Recently several subscribers asked us why an inverted yield curve is a strong predictor of a coming recession. We will address the question in this article but first, we provide current context with two graphs that update you on the status of yield curves, and in the process help explain why this question is being asked with increasing frequency.
The first graph below, courtesy of the St. Louis Federal Reserve, clearly shows why the yield curve is becoming more and more of a concern for the Federal Reserve, along with many economists and the media. Since 1976, the last five recessions, denoted by gray bars, were preceded by a flattening and inversion of the 2yr/10yr Treasury yield curve. Currently, the curve is sitting at a mere 17 basis points (0.17%) and threatening inversion.
While the 2yr/10yr curve is the most popular yield curve to follow, it can be somewhat limiting as it only applies to those that borrow and lend in the two and ten-year maturity sectors. For example, the 2yr/10yr curve is not as important for a bank considering using customer deposits to make five-year auto loans. In this case, the bank’s chief concern is likely the 3-month/5yr curve.
The next graph steps beyond the 2yr/10yr curve to examine many variations of Treasury curves and provide a broader perspective of the entire Treasury yield curve.
As shown, 70% of 10 important yield curves are inverted, up from 40% in early April.
With an understanding of the current state of the yield curves, we examine the profitability of lending to explain better why the yield curve has such a big effect on the economy.
The Profitability of Lending
There are essentially two ways that a bank or lender makes money lending. They can arbitrage time or credit, and most frequently they do both at the same time. Lenders employ time arbitrage when they borrow for short periods and lend that same money out for longer periods. Credit arbitrage occurs when a higher rated entity with a lower cost of capital borrows and then lends to a borrower with a lower credit standing and higher cost of capital.
Time Arbitrage: This is the oldest money-making trick in the book. It is frequently referred to as borrowing short and lending long. The risk to the lender of using time arbitrage is that short term borrowing rates rise in the future and effectively reduce or eliminate profits. An inverted yield curve, coupled with poor lending practices was the cause of the Savings and Loan crisis of 1987-1989.
The steeper the yield curve, the more potential profit, and the more incentive for a bank to borrow short and lend long. Conversely, the flatter the curve the less incentive. An inverted curve can lead to losses for lenders employing this strategy.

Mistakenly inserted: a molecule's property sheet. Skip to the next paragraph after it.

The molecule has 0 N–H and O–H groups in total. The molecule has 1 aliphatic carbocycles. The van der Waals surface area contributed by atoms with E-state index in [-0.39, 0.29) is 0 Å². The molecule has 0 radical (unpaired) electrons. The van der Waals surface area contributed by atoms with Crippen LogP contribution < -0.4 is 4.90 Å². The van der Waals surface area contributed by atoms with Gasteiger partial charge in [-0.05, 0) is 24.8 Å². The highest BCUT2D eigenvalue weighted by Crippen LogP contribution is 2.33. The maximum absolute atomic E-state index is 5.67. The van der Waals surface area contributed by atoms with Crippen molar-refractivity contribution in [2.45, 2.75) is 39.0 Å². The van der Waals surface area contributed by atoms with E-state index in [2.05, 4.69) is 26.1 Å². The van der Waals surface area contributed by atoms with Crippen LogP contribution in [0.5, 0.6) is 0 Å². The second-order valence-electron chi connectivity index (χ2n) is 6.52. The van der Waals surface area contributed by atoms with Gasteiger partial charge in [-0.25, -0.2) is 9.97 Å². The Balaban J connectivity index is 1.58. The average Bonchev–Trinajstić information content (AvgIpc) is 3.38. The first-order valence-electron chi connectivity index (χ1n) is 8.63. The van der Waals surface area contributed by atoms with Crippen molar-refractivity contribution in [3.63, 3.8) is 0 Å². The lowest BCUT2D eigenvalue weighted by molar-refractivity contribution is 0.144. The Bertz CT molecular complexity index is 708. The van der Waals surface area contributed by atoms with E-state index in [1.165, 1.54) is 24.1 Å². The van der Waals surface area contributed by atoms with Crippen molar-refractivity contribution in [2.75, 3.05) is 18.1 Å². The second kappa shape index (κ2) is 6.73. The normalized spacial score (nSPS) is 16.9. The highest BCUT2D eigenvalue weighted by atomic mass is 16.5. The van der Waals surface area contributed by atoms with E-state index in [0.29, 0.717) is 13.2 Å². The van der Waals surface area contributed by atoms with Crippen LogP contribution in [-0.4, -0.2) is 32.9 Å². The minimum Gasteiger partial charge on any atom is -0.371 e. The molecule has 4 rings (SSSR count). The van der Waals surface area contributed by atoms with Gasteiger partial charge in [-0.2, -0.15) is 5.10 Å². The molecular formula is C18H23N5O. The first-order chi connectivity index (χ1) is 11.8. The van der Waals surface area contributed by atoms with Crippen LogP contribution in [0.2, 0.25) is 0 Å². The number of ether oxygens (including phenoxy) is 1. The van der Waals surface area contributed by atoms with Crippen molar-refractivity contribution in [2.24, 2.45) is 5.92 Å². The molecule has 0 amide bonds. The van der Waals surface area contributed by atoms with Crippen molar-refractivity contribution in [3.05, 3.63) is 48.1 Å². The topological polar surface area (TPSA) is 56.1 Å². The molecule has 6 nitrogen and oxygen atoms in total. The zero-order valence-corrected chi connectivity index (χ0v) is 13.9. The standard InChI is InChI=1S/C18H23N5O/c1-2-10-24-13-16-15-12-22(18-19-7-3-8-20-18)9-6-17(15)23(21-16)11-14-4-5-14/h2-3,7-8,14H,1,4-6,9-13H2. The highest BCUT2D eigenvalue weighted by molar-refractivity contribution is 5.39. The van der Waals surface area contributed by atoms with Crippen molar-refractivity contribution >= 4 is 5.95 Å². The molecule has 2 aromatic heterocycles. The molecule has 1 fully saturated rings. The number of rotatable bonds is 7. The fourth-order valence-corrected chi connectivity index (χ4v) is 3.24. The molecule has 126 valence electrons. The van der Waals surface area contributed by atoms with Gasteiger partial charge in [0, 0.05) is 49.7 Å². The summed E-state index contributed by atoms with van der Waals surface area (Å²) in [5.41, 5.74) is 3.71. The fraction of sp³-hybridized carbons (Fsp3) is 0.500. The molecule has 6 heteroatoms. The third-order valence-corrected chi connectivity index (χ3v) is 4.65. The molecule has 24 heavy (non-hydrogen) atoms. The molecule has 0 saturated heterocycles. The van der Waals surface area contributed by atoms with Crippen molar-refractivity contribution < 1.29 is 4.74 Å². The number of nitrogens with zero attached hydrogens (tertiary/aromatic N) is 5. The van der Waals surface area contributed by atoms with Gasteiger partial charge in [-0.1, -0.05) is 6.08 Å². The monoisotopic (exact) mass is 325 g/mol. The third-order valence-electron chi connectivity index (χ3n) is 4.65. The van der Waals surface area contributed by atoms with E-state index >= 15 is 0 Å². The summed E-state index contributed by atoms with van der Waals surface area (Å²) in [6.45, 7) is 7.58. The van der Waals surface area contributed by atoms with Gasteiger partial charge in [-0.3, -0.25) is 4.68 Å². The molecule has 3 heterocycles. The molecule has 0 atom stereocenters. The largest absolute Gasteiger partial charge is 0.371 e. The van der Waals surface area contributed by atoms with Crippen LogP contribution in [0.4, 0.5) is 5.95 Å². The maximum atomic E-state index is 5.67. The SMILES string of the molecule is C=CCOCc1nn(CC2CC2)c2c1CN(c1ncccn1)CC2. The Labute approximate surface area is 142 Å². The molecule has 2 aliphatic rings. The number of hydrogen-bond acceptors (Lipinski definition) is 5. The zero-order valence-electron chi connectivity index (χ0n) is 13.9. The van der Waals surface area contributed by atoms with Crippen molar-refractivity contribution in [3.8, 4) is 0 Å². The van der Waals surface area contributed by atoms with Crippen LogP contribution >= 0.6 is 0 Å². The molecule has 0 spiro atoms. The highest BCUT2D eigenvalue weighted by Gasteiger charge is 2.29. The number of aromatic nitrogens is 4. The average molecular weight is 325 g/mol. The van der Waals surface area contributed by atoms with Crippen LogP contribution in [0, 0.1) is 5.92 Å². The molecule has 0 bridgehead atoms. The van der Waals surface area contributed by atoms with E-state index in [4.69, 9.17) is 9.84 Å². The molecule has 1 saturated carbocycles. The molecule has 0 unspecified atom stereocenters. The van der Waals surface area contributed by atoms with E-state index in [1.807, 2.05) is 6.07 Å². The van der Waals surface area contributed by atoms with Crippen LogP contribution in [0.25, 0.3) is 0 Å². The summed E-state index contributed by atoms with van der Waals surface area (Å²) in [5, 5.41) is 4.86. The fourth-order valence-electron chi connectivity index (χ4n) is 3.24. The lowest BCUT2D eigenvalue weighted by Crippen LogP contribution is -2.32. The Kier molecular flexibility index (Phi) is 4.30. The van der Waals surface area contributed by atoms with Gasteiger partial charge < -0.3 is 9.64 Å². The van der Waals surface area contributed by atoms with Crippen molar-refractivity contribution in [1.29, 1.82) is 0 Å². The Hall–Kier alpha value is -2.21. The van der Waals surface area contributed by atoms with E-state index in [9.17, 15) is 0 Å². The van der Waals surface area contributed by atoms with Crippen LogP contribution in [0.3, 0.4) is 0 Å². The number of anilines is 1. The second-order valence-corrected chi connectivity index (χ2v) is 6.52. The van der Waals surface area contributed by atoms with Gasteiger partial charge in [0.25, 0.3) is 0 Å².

The key takeaway is that in an economy heavily dependent on the creation and refunding of debt, anything that detracts from a willingness to lend money causes economic weakness.
Credit Arbitrage: The riskier a borrower, the higher the interest rate to borrow money. Banks tend to be highly rated, thus allowing them to borrow at lower rates and then turn around and lend the money to lesser rated borrowers at higher rates. As the shape of the yield curve greatly affects time arbitrage, credit spreads play a big role in credit arbitrage. When spreads are tight, as they are now, the potential profit of lending is reduced, and therefore lenders are less incentivized to lend. Currently, credit spreads, as quantified by BBB-rated corporate bonds, are historically tight. Once default expectations are factored in the incentive to lend is minimal.
With an understanding of the two predominant types of lender arbitrages, we now provide a rough estimate of banking profitability based on the 2yr/10yr yield curve as a proxy for time arbitrage and BBB-rated corporate OAS spreads as a proxy for credit arbitrage. The following graph combines the two measures of probability to quantify the incentive for banks to lend.
Not surprisingly, the most recent recessions occurred when profitability, using these measures collapsed. The current reading is at levels seen before the 2001 recession and slightly above those preceding the financial crisis of 2008.
Data Courtesy St. Louis Federal Reserve
Tax reform, hurricane/fire disaster relief and a surge in the government’s deficit all provided an economic boost over the last few years. As we have written in the past, these economic tailwinds will no longer meaningfully contribute to economic growth. Real gross domestic production (GDP) will likely shrink to its natural growth rate of 1.5-2.0%. However, flat to inverted yields curves and tight credit spreads are becoming a headwind to growth.
If the yield curves stay flat and/or flattens or inverts further and credit spreads remain tight, it is highly likely lending will be curtailed. Assuming this were to happen, we could be staring down the barrel of another recession, which is what the bond markets appear to be telegraphing. That is why the yield curve matters!
Michael Lebowitz, CFA is an Investment Analyst and Portfolio Manager for RIA Advisors. specializing in macroeconomic research, valuations, asset allocation, and risk management. RIA Contributing Editor and Research Director. CFA is an Investment Analyst and Portfolio Manager; Co-founder of 720 Global Research.